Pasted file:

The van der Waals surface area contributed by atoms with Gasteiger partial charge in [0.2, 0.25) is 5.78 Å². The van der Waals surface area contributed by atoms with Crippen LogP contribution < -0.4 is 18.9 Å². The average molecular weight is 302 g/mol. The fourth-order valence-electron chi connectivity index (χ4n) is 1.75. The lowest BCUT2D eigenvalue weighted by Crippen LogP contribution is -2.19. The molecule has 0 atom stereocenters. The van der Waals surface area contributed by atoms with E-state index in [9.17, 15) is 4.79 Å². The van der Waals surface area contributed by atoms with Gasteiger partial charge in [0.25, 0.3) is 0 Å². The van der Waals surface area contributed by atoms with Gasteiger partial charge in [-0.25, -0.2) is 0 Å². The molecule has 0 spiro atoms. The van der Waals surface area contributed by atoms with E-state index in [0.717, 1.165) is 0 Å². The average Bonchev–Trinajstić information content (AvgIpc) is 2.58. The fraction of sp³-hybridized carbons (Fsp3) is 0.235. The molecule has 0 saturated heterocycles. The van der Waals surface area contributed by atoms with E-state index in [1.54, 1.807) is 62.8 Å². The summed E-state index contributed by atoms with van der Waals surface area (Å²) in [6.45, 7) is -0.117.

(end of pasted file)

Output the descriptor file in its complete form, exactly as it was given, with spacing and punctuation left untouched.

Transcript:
The van der Waals surface area contributed by atoms with Gasteiger partial charge in [0.2, 0.25) is 5.78 Å². The van der Waals surface area contributed by atoms with Crippen LogP contribution < -0.4 is 18.9 Å². The average molecular weight is 302 g/mol. The fourth-order valence-electron chi connectivity index (χ4n) is 1.75. The lowest BCUT2D eigenvalue weighted by Crippen LogP contribution is -2.19. The molecule has 0 atom stereocenters. The van der Waals surface area contributed by atoms with E-state index in [9.17, 15) is 4.79 Å². The van der Waals surface area contributed by atoms with Gasteiger partial charge in [0.25, 0.3) is 0 Å². The van der Waals surface area contributed by atoms with Gasteiger partial charge in [-0.25, -0.2) is 0 Å². The molecule has 0 spiro atoms. The van der Waals surface area contributed by atoms with E-state index in [0.717, 1.165) is 0 Å². The average Bonchev–Trinajstić information content (AvgIpc) is 2.58. The fraction of sp³-hybridized carbons (Fsp3) is 0.235. The molecule has 0 saturated heterocycles. The van der Waals surface area contributed by atoms with E-state index in [1.54, 1.807) is 62.8 Å². The summed E-state index contributed by atoms with van der Waals surface area (Å²) in [6.45, 7) is -0.117.